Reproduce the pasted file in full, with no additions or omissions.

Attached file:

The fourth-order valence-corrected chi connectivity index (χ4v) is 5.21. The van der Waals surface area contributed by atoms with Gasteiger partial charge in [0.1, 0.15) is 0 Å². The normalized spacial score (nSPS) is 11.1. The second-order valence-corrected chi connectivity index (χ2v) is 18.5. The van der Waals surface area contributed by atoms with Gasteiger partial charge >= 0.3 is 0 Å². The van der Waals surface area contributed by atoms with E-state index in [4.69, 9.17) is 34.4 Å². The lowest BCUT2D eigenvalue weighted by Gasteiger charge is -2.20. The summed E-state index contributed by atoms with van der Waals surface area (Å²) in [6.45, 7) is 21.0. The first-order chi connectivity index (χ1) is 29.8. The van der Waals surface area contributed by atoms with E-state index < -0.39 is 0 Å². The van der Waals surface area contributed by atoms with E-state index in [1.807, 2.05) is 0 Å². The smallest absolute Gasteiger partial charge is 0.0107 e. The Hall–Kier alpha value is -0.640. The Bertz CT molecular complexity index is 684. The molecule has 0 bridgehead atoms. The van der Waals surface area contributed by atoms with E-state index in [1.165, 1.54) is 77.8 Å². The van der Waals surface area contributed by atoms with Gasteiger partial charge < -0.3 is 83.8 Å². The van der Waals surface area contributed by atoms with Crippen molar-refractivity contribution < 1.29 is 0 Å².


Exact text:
The fourth-order valence-corrected chi connectivity index (χ4v) is 5.21. The van der Waals surface area contributed by atoms with Gasteiger partial charge in [0.1, 0.15) is 0 Å². The normalized spacial score (nSPS) is 11.1. The second-order valence-corrected chi connectivity index (χ2v) is 18.5. The van der Waals surface area contributed by atoms with Gasteiger partial charge >= 0.3 is 0 Å². The van der Waals surface area contributed by atoms with E-state index in [4.69, 9.17) is 34.4 Å². The lowest BCUT2D eigenvalue weighted by Gasteiger charge is -2.20. The summed E-state index contributed by atoms with van der Waals surface area (Å²) in [6.45, 7) is 21.0. The first-order chi connectivity index (χ1) is 29.8. The van der Waals surface area contributed by atoms with E-state index < -0.39 is 0 Å². The van der Waals surface area contributed by atoms with E-state index in [1.807, 2.05) is 0 Å². The smallest absolute Gasteiger partial charge is 0.0107 e. The Hall–Kier alpha value is -0.640. The Bertz CT molecular complexity index is 684. The molecule has 0 bridgehead atoms. The van der Waals surface area contributed by atoms with E-state index in [1.165, 1.54) is 77.8 Å². The van der Waals surface area contributed by atoms with Gasteiger partial charge < -0.3 is 83.8 Å². The van der Waals surface area contributed by atoms with Crippen molar-refractivity contribution < 1.29 is 0 Å².